Phase and edge diffraction
- half of wavelength of a particular frequency, when it diffracts, it will be 180° out of phase with the original wave and cancellation will occur. The cancellation is not perfect though, but it will translate into a dip in the frequency response, at that particular frequency. This also happens if the distance is a wave and a half, 2 waves and a half etc
- one wavelength of a particular frequency, when it diffracts it will be 360° out of phase with the original wave and that is basically in phase. Which means it will reinforce the original wave, for an up to +3 db. This happens if the distance is 2 wavelengths, 3 wavelengths etc.
Imagine how many lines can you draw from the center of the speaker to the edges of the baffle (lines of different lengths). Now imagine how many different frequencies the speaker will play. These frequencies have corresponding wavelengths. The possibilities are endless for the wavelengths to match the speaker-edge distances in half and full multipliers. This will create multiple dips and peaks in the frequency response, also referred to as ripples.
Shape of the box
The shape of the cabinet has a major impact on diffraction intensity. Diffraction has to be minimized as much as possible, because it has a detrimental effect on the frequency response. To review our cabinet shape options, we can analyse a study, made several decades ago, by Mr. Harry Olson. The study features 12 different enclosure shapes, with speaker mounted in more than one location for some of the enclosures. Then, he measured the on-axis frequency response, to see if there are any SPL variations. Indeed there are, starting from almost flat response to ± 5 db variations.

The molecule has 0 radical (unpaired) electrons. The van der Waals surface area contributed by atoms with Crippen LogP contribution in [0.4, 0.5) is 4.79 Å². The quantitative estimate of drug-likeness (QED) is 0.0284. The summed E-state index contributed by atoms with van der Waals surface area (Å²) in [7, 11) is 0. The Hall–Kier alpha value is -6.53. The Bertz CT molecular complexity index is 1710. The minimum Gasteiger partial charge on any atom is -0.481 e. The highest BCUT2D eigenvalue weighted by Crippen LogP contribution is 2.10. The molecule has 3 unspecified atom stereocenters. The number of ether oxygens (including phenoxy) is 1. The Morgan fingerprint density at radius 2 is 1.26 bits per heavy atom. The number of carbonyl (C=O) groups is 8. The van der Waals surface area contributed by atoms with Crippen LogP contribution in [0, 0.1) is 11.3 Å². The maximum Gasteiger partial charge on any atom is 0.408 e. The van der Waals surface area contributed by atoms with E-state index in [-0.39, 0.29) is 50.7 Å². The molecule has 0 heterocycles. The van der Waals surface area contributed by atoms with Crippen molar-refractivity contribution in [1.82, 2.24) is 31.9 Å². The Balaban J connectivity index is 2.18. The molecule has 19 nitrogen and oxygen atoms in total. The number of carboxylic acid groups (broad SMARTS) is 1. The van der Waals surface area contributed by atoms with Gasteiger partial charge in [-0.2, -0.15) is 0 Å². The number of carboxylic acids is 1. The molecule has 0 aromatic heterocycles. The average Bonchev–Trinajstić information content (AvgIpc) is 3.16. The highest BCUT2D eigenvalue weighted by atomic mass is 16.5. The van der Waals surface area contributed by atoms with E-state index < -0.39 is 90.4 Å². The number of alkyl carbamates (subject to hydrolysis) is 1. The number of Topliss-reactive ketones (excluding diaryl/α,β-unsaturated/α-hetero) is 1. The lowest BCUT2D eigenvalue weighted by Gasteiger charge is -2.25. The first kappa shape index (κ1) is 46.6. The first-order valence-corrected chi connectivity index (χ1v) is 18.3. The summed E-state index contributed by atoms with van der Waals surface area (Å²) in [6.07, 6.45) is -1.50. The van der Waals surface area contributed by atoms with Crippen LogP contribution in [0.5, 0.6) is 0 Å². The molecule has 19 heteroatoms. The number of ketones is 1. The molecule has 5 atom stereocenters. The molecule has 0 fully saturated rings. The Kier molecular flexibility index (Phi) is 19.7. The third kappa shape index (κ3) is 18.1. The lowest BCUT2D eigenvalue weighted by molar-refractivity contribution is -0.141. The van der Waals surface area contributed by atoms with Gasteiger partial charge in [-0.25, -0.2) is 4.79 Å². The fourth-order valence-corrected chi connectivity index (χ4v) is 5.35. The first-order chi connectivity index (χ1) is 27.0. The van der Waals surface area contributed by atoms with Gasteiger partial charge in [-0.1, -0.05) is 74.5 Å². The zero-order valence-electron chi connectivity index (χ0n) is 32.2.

Cabinet and baffle design
The study included very odd shapes, like a double pyramid and we are going to list the shapes and SPL variations that make sense in the real world :
- Sphere ± 0.5 db.
- Rectangle ± 3 db.
- Beveled rectangle ± 1.5 db.
- Cube ± 5 db.
- Beveled cube ± 1.5 db.
- Cylinder ± 2 db.
As you can see, the sphere is the shape with the least amount of diffraction. Manufacturing process is quite challenging to create a sphere shaped speaker cabinet. You encounter them rarely, but there are manufacturers who take advantage of reduce diffraction and make speakers like Morel Soundspot. As expected, the cube is the worst shape you can go for.
Interestingly enough, beveling creates a significant drop in SPL variation (therefore less diffraction), even for the cube. This doesn’t excuse the fact the cube will have terrible panel resonances. Because they are the same distance, one panel from another, at a certain frequency, the resonance will reinforce each other and will make the enclosure “ring”. And now we are back the the old rectangle. As you can see there is a good diffraction drop to be achieved by rounding the edges of the enclosure. While the sphere is still king, when it comes to diffraction issues, the beveled rectangle is not far behind, and considering the other building advantages of rectangle cabinets, makes it a very popular choice.